What Is a Co-Occurring Disorders Treatment Program?
Read on to learn when substance use disorders and mental health disorders coincide.
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What Are Co-Occurring Disorders?
The combination of a substance use disorder (SUD) and mental health disorder can be dangerous. Both problems exacerbate each other, making it difficult to function or reach out for help.
Fortunately, treatment of co-occurring disorders is readily available. If you are concerned that someone you know has co-occurring mental health disorders, don’t be afraid to talk to them about it. Finding support for that first step toward wellness is sometimes the most difficult part of recovery.
Co-occurring disorders are two health conditions that occur at the same time. The term also describes when one condition is caused or made worse by the other. According to the Substance Abuse and Mental Health Services Administration, approximately 9.2 million U.S. adults have co-occurring disorders.1
Examples of Co-Occurring Disorders
Co-occurring disorders may include any combination of mental or substance disorders that have been identified as co-occurring disorders (DSM-5). That includes the following co-occurring disorder examples:
- Mental health disorders, such as bipolar disease
- Mood-related disorders like depression
- Anxiety-related disorders, such as panic disorder or social anxiety disorder
- Severe mental illness or psychotic disorders
Other common mental health disorders that occur along with SUD are schizophrenia, personality disorders, and ADHD.
Why SUDs and Other Mental Disorders May Occur Together
Co-occurring disorders are the result of several factors. For example, some people carry a higher genetic risk for both addiction and mental illness. The National Institute on Drug Abuse reports that genetics cause 40% to 60% of an individual’s risk for SUDs.2 In addition to biology, the two problems also share these common risk factors:
- Experiencing trauma in childhood or early adulthood
- Living with family members whose mental health (or SUD) impairs their ability to provide a safe, supportive home
- Environmental factors, such as drug exposure or chronic stress
- Brain circuitry
The treatment of co-occurring disorders is most successful when mental and addiction issues are seen as symbiotic. Just as one condition can make the other worse, improving one condition can also help improve the other.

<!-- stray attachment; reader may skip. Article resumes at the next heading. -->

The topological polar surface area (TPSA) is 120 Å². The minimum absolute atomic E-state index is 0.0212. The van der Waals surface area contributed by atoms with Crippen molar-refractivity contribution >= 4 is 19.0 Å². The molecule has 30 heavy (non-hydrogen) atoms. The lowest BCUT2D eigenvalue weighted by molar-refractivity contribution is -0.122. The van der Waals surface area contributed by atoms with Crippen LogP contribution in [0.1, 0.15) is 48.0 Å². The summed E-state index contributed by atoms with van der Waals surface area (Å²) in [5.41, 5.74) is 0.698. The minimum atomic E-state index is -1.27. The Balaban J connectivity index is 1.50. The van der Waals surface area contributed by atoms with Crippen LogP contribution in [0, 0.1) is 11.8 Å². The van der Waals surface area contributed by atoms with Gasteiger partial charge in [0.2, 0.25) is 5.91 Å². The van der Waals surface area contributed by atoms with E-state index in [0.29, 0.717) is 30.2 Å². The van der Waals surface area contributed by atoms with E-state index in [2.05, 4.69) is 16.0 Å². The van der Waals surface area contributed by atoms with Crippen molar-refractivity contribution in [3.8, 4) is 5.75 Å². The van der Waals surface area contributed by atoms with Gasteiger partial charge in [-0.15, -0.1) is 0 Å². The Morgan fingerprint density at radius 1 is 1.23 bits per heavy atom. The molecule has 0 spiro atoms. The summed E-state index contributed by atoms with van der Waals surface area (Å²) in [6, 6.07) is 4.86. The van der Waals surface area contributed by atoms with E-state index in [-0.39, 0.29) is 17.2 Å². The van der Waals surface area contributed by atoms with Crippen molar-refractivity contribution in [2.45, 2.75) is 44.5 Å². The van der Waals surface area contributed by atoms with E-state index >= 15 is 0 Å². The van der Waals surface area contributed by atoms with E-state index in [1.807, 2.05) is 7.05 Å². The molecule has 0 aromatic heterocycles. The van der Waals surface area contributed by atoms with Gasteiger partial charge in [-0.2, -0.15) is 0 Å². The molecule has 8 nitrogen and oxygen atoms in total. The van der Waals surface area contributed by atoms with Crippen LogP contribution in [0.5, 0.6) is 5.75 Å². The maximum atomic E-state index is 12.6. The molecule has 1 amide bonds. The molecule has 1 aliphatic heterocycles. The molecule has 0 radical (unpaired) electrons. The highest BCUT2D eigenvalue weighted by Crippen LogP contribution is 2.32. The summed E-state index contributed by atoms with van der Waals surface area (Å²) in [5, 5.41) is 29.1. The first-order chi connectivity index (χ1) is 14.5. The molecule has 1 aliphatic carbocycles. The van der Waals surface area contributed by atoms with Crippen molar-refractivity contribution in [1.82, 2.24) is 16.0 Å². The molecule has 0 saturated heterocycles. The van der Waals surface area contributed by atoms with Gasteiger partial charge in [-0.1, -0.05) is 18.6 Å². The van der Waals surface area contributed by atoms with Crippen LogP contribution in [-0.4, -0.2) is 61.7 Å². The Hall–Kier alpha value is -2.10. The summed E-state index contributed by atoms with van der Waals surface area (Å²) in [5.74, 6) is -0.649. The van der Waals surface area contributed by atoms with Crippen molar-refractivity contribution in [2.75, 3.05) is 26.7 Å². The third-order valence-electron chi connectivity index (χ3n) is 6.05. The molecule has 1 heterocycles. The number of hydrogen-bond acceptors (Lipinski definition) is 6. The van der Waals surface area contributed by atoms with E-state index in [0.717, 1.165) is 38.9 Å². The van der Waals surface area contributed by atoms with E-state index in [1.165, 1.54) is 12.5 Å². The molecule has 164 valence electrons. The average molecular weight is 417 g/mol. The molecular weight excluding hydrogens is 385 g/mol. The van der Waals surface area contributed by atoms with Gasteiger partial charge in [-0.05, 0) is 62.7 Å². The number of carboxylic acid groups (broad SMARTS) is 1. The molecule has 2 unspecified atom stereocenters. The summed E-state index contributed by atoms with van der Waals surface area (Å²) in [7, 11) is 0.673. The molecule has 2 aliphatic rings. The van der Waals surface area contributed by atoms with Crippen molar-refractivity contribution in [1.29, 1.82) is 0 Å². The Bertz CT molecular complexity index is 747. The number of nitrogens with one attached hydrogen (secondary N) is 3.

How Mental Disorders Contribute to SUDs
It is common for individuals with mental health issues to use drugs or alcohol to self-medicate. This trend is alarming but understandable, especially when there is an average delay of eleven years between the time a person first exhibits symptoms of mental illness and the time they finally receive treatment.
While some drugs do temporarily bring relief to some mental illness symptoms such as depression and anxiety, drug and alcohol use worsen mental health in the long run. Changes in brain activity related to mental illness can intensify drug cravings, driving individuals to use more frequent and larger doses.
Because illicit drug use can magnify symptoms of mental illness, self-medicating leads to a vicious cycle that highlights the dangers of co-occurring conditions.
How SUDs Contribute to Mental Disorders
Substance use can cause changes in the brain where mental disorders occur. Put simply, drug use can jump-start a mental illness by changing brain structure.
Substance use can also mask mental illness symptoms. Erratic behavior, changes in sleeping patterns, or general confusion are all easily blamed on drug or alcohol use. Overlooking the possibility of mental illness can delay proper co-occurring treatment, ultimately allowing both problems to grow worse over time.
The relationship between substance use disorders and mental illness is complex. It can be difficult to diagnose which problem came first in some cases. Nonetheless, co-occurring disorders treatment can be highly effective even if delayed.